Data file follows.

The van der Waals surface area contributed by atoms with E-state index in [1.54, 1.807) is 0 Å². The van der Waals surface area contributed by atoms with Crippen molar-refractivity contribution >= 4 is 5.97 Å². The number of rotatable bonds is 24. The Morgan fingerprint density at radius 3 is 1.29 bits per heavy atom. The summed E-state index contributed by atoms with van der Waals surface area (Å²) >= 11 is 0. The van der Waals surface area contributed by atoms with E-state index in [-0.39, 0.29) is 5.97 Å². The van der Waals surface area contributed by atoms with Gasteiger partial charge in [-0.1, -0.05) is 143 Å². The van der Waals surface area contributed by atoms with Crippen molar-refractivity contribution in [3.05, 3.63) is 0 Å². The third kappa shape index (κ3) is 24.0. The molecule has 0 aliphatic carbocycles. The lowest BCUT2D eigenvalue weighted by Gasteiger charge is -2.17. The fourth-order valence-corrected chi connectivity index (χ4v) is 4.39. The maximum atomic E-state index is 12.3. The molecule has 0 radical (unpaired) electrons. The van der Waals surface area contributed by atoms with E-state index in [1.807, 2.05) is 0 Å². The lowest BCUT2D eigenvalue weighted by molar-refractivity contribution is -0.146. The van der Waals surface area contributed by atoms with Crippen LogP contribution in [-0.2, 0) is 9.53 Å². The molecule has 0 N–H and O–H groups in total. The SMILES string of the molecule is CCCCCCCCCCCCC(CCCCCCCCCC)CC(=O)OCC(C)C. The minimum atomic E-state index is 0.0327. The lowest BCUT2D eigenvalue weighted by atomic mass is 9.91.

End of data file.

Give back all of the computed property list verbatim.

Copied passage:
The van der Waals surface area contributed by atoms with E-state index in [1.54, 1.807) is 0 Å². The van der Waals surface area contributed by atoms with Crippen molar-refractivity contribution >= 4 is 5.97 Å². The number of rotatable bonds is 24. The Morgan fingerprint density at radius 3 is 1.29 bits per heavy atom. The summed E-state index contributed by atoms with van der Waals surface area (Å²) >= 11 is 0. The van der Waals surface area contributed by atoms with E-state index in [-0.39, 0.29) is 5.97 Å². The van der Waals surface area contributed by atoms with Gasteiger partial charge in [-0.1, -0.05) is 143 Å². The van der Waals surface area contributed by atoms with Crippen molar-refractivity contribution in [3.05, 3.63) is 0 Å². The third kappa shape index (κ3) is 24.0. The molecule has 0 aliphatic carbocycles. The lowest BCUT2D eigenvalue weighted by Gasteiger charge is -2.17. The fourth-order valence-corrected chi connectivity index (χ4v) is 4.39. The maximum atomic E-state index is 12.3. The molecule has 0 radical (unpaired) electrons. The van der Waals surface area contributed by atoms with E-state index in [1.807, 2.05) is 0 Å². The lowest BCUT2D eigenvalue weighted by molar-refractivity contribution is -0.146. The van der Waals surface area contributed by atoms with Crippen LogP contribution in [-0.2, 0) is 9.53 Å². The molecule has 0 N–H and O–H groups in total. The SMILES string of the molecule is CCCCCCCCCCCCC(CCCCCCCCCC)CC(=O)OCC(C)C. The minimum atomic E-state index is 0.0327. The lowest BCUT2D eigenvalue weighted by atomic mass is 9.91.